LANCASTER – Several wiped away tears as 10-year-old Stephany Cobian spoke of the deputy-involved shooting on Jan. 21 that claimed the life of her big brother Christian Cobian, 26.
“I don’t understand why the police had to shoot him just because he was riding a bike without a light,” Stephany Cobian said. “If I was riding my bike, would the police shoot me?”
Stephany Cobian was backed by a crowd of about 40, which included local civil rights leaders and family and friends of Darrell Logan Jr., Christian Cobian, and Donald Handy – the three men shot dead by Sheriff’s deputies within the past four months. The group stood together for a press conference Wednesday to demand accountability from the Sheriff’s Department and elected local leaders and to call for a civilian review board to oversee deputy-involved shooting investigations.
“In the last several months, three people have been killed by the local sheriffs utilizing methods which warrant questioning if not criticism…” said Miguel Coronado of The League of United Latin American Citizens of the Antelope Valley (LULAC). “A thorough and impartial investigation of every one of these incidents and of the internal policies and culture which may be contributing factors should be investigated…”
On October 13, 2011, Darrell Logan Jr., 32, was shot 11 times by deputies in his garage. View the Autopsy Report here. According to a Sheriff’s press report, released the day of the shooting, deputies responded to Logan’s home after receiving a call about gunfire coming from the residence. Deputies made verbal commands for Logan to exit the garage but he refused to do so, according to the Sheriff’s report. “When deputies entered the garage they were confronted by the armed suspect and a deputy-involved shooting occurred,” the Sheriff’s report states. Logan’s mother Arzenia Ratliff, continues to dispute the Sheriff’s account of the events, and says the man who was inside the garage with Logan at the time of the shooting tells a different story.
On Jan. 21, 2012, Christian Ivan Cobian, 26, was shot and killed in an alley by deputies. Cobian was pulled over by a two-deputy patrol car for riding a bicycle without a light near 10th Street West and Avenue J-4 in Lancaster, according to a Sheriff’s press report. Cobian ignored deputies’ commands to stop, dropped the bicycle and fled, according to a Sheriff’s press report. Deputies gave chase, and during the pursuit, Cobian reached toward his waistband, and that’s when the deputy-involved shooting occurred, according to the Sheriff’s press report. No weapon was recovered and Cobian was pronounced dead at the scene, according to the Sheriff’s press report.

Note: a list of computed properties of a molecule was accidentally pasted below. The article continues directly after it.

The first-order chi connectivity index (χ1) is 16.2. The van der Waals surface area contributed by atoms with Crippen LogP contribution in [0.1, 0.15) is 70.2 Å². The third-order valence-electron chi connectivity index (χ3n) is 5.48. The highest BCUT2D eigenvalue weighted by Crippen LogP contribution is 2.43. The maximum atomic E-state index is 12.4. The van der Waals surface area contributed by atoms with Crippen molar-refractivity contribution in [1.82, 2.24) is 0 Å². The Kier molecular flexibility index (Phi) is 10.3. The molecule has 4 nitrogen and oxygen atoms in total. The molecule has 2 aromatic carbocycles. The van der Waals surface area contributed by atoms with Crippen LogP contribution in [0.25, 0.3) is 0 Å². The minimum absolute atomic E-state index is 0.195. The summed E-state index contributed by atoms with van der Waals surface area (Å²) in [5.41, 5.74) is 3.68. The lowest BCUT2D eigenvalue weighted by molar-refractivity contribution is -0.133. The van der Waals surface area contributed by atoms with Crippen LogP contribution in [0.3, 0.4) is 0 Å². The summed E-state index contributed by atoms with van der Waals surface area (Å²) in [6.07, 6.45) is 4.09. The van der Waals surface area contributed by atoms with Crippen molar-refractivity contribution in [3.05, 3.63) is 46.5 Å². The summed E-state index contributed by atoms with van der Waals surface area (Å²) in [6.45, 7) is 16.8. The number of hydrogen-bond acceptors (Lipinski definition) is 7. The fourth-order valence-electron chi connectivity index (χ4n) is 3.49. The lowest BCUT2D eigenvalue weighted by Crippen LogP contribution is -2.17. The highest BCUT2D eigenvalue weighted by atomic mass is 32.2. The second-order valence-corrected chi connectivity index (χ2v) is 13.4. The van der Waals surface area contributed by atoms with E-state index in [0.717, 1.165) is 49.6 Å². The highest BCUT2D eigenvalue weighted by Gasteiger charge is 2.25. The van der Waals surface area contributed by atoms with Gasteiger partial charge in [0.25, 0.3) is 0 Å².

On Feb. 1, 2012, Donald Handy, 68, was shot dead by deputies who were serving a narcotics warrant at his home.
“Upon entering into the residence, a 68-year-old male white suspect [Handy] suddenly exited a bedroom armed with a four-foot sword and raised it toward a deputy that was nearby,” said Lieutenant Mary Leef of the Sheriff’s Headquarters Bureau. “A deputy-involved shooting occurred at that time and the suspect was shot multiple times and transported to the local hospital where he was pronounced dead.”
Leef said the sword was recovered from the scene.
At Wednesday’s press conference, family members and friends of all three men spoke emotionally about the incidents.
Donald Handy was suffering from prostate cancer, could hardly walk, and was getting around with the assistance of a cane, according to friend Emmett Murrell.
“Don didn’t have a sword in his hand and if he did he was in his house, not knowing who it was!” said Murrell.
Family members said Christian Cobian had just finished celebrating the baptism of his two younger siblings, Stephany and Anthony, when he left for the store and never returned.
“If the police thought he was armed they could have used different methods to stop him, things that they learned in training,” said Stephany Cobian. “They shot him not just in the legs but in the back, chest and the head.”
Flanked by Darrell Logan’s mother and father, friend Stan Muhammad called for the community to question whether there was gang violence within the Sheriff’s Department.
“We’re not saying the whole sheriff’s department is corrupt, but the one’s who are perpetrating the violence must be held accountable,” said Muhammad.
AV Human Relations Chairman Darren Parker said the community was struggling to understand the Sheriff’s Department’s use of force.
“We don’t understand as regular citizens why our community seems to be targeted,” said Parker. “It may not be the case but that is definitely the perception… help us to stop the misperception that we are being targeted just because of the way we look.”
The group demanded that elected officials immediately create a citizens review board or civilian oversight committee to investigate alleged police malpractice in the Antelope Valley.
The group also demanded that local elected officials refrain from making judgment on deputy-involved shootings before due process, and called on the local media to publish articles in an unbiased and objective manner. Read the full speech of main speaker, LULAC member Miguel Coronado here.